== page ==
What Does the Task Force Recommend?

The Task Force developed three policy recommendations they feel will strengthen the public school system in America and therefore strengthen the nation’s security and growth prospects. It looks to me like only 1 out of the 3 proposed reforms are actually actions that might make a difference if done extremely well.

Implement education expectations and assessments in subjects vital to protecting national security. With the support of the federal government and industry partners, states should expand the Common Core State Standards, ensuring that students are mastering the skills and knowledge necessary to safeguard the country’s national security.”

Great – another push for more tests that will require teachers to teach to yet another test. Mass standardized testing helped to get us to where we are – too focused on “no child left behind” so that we are all now far behind.

Make structural changes to provide students with good choices. “Enhanced choice and competition, in an environment of equitable resource allocation, will fuel the innovation necessary to transform results.”

This one actually makes sense – it is a call to action. It places the emphasis on enhanced choices and encouraging innovation. Our children need competitive, directed, varied, and far-from-cookie-cutter classes in order to succeed. Charter schools and apprenticeships are just two examples of options that have track records of success.

Launch a “national security readiness audit” to hold schools and policymakers accountable for results and to raise public awareness. “There should be a coordinated, national effort to assess whether students are learning the skills and knowledge necessary to safeguard America’s future security and prosperity. The results should be publicized to engage the American people in addressing problems and building on successes.”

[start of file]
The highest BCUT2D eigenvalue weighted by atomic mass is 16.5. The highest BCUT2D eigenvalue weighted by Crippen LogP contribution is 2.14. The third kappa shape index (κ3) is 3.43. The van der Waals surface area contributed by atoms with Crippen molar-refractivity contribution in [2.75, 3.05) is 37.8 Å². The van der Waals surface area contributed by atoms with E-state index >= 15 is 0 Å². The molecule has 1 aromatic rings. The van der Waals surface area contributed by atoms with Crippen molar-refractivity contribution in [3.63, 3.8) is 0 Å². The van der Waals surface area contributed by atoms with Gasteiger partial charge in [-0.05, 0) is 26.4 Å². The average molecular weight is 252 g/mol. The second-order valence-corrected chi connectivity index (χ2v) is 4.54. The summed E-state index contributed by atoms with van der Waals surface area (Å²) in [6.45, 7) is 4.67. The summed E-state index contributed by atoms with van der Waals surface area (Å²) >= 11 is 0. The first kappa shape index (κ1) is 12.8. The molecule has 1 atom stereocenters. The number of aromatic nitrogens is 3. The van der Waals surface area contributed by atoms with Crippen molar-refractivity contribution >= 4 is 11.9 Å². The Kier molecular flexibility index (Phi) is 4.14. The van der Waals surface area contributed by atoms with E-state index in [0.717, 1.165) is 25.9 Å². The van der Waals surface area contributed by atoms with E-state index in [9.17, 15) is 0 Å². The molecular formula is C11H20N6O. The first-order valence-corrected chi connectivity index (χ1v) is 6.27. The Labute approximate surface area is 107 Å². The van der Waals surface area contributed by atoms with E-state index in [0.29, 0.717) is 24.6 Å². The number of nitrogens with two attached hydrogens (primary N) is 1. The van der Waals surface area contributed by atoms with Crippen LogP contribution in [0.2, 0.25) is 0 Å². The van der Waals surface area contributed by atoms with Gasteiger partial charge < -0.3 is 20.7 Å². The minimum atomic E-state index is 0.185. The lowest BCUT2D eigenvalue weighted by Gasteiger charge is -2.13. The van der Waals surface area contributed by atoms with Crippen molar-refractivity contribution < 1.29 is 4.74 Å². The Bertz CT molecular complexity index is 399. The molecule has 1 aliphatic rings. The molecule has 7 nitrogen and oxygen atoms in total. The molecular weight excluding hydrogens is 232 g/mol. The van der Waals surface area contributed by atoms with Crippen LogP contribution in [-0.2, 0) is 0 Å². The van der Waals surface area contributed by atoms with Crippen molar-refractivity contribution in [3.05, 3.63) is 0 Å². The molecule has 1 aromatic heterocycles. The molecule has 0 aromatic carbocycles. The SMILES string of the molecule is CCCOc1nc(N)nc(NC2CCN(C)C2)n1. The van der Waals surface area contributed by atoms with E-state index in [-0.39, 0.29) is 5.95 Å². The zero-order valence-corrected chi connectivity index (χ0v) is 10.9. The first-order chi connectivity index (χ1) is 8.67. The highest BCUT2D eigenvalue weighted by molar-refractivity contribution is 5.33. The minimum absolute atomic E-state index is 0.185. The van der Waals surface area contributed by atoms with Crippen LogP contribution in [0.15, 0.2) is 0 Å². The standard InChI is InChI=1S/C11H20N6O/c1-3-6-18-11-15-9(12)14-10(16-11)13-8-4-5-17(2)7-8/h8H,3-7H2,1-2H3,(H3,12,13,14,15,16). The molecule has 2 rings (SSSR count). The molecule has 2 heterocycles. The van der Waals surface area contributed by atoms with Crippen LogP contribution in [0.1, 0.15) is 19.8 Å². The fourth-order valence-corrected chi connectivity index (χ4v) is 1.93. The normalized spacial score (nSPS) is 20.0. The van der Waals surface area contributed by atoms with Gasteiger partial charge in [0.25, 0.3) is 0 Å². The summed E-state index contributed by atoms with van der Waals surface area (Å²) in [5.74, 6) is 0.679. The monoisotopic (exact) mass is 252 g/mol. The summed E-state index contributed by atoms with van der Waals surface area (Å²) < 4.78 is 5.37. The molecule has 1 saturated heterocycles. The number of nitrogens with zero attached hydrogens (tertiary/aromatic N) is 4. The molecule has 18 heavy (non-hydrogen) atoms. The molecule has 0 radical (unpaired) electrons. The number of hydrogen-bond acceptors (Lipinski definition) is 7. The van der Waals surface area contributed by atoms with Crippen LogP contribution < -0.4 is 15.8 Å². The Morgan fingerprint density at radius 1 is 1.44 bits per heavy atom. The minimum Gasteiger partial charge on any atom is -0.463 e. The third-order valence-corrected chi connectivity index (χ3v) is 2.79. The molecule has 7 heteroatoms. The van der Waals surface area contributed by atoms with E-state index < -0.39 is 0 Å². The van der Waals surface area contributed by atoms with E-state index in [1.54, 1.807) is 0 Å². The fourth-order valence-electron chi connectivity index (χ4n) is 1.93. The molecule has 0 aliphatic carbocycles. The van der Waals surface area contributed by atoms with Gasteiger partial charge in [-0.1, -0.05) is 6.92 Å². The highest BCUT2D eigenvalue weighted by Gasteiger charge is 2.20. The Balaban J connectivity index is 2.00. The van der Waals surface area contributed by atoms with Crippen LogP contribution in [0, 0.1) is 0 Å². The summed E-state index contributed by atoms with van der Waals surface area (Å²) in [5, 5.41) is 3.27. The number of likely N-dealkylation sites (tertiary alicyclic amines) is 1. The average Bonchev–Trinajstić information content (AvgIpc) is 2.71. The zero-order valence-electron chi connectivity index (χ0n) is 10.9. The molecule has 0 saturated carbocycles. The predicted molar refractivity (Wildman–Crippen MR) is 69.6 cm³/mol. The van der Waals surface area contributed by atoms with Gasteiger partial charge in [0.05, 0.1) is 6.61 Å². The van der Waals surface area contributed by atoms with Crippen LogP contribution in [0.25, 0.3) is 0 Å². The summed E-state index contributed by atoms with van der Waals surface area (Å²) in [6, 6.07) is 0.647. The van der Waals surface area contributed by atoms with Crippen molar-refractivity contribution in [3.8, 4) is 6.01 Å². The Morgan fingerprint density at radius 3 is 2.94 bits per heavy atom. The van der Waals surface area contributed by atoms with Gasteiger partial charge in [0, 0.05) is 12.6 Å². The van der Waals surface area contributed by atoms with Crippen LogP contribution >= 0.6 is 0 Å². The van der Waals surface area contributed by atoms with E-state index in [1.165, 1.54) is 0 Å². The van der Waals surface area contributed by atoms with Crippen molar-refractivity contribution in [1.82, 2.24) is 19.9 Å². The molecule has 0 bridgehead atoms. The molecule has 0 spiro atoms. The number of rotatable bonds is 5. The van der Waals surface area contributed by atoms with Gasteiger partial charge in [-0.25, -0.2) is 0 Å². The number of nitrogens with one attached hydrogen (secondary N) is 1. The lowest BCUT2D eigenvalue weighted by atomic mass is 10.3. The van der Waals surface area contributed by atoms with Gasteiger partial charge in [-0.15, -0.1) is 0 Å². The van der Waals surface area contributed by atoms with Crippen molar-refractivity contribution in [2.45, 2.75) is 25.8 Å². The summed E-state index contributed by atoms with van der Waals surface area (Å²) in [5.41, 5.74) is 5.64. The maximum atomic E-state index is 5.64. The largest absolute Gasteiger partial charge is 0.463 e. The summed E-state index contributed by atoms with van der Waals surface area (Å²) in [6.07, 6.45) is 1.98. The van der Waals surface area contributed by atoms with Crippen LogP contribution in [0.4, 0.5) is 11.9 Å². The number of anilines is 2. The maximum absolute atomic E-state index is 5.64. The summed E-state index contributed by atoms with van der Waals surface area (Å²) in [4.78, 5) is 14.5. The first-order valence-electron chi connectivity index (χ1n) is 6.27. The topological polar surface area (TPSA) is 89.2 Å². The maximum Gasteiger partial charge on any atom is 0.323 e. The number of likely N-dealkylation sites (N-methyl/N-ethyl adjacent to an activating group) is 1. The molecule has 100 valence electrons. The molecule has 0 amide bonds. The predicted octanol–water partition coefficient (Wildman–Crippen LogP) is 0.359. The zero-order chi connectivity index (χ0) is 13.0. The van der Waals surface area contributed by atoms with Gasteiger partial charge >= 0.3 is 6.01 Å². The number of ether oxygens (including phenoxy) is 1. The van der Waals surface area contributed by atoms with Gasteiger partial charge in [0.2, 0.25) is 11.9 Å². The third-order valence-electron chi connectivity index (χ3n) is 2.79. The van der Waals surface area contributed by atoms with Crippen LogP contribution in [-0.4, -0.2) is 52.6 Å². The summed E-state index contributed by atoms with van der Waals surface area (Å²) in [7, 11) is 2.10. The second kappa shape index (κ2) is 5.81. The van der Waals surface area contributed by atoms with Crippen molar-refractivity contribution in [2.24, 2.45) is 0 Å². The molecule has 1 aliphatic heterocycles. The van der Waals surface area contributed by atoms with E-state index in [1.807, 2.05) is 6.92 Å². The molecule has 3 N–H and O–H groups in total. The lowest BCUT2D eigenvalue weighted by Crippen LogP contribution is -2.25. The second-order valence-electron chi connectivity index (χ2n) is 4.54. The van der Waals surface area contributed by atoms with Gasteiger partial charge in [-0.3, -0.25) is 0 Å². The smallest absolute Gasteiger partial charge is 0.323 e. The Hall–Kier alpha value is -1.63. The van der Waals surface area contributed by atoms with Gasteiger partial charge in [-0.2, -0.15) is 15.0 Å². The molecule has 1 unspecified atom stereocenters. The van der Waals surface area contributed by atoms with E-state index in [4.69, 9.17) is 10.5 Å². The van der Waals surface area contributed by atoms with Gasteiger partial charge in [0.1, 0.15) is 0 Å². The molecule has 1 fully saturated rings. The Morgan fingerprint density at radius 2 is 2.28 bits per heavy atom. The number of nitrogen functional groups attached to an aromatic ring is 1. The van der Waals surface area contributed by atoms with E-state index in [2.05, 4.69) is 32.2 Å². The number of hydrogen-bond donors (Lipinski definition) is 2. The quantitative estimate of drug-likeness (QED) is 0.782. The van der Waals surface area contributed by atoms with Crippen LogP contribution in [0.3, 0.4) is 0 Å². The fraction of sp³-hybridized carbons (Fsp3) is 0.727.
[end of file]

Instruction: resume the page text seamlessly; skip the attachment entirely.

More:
I think we have enough statistics to show that students are not being equipped with the means necessary to compete on a global scale. The Task Force itself just put out such numbers. It’s time to do something.

It is about time that voices are raised and heard about the necessary reforms needed in the public school systems. Large, over-powerful school districts, led by overzealous teacher unions, need to take back seats to programs that actually show they work. Instead of paying for the time and money it would take to assess a “readiness audit”, conduct a study to determine which types of education choices make the most sense for each community and child.

The next time the evening news flashed those line-up photos showing which criminals are plaguing our nation, they should flash one with the names of school districts taking millions of dollars and graduating at low rates.

Related posts:

  1. Old School Education
  2. Standardized Tests: Failures in Education
  3. Choosing the Right Path for Your Child’s Education